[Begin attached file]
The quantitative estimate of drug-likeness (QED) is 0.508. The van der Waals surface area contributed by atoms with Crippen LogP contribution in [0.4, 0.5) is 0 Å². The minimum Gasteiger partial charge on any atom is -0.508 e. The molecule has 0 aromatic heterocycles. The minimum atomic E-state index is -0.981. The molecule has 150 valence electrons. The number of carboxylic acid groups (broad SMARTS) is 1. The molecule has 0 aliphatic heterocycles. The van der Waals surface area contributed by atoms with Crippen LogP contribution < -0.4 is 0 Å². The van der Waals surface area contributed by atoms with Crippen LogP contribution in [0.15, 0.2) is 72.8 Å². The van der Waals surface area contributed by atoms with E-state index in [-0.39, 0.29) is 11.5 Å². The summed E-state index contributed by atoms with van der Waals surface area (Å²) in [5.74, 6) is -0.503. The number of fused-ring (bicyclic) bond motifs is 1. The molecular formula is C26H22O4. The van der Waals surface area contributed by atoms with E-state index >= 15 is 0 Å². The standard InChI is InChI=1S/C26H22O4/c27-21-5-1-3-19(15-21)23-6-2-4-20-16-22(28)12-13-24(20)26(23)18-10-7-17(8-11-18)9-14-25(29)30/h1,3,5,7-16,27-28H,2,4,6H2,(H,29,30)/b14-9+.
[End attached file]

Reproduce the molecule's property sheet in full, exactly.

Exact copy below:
The quantitative estimate of drug-likeness (QED) is 0.508. The van der Waals surface area contributed by atoms with Crippen LogP contribution in [0.4, 0.5) is 0 Å². The minimum Gasteiger partial charge on any atom is -0.508 e. The molecule has 0 aromatic heterocycles. The minimum atomic E-state index is -0.981. The molecule has 150 valence electrons. The number of carboxylic acid groups (broad SMARTS) is 1. The molecule has 0 aliphatic heterocycles. The van der Waals surface area contributed by atoms with Crippen LogP contribution < -0.4 is 0 Å². The van der Waals surface area contributed by atoms with Crippen LogP contribution in [0.15, 0.2) is 72.8 Å². The van der Waals surface area contributed by atoms with E-state index in [-0.39, 0.29) is 11.5 Å². The summed E-state index contributed by atoms with van der Waals surface area (Å²) in [5.74, 6) is -0.503. The number of fused-ring (bicyclic) bond motifs is 1. The molecular formula is C26H22O4. The van der Waals surface area contributed by atoms with E-state index >= 15 is 0 Å². The standard InChI is InChI=1S/C26H22O4/c27-21-5-1-3-19(15-21)23-6-2-4-20-16-22(28)12-13-24(20)26(23)18-10-7-17(8-11-18)9-14-25(29)30/h1,3,5,7-16,27-28H,2,4,6H2,(H,29,30)/b14-9+.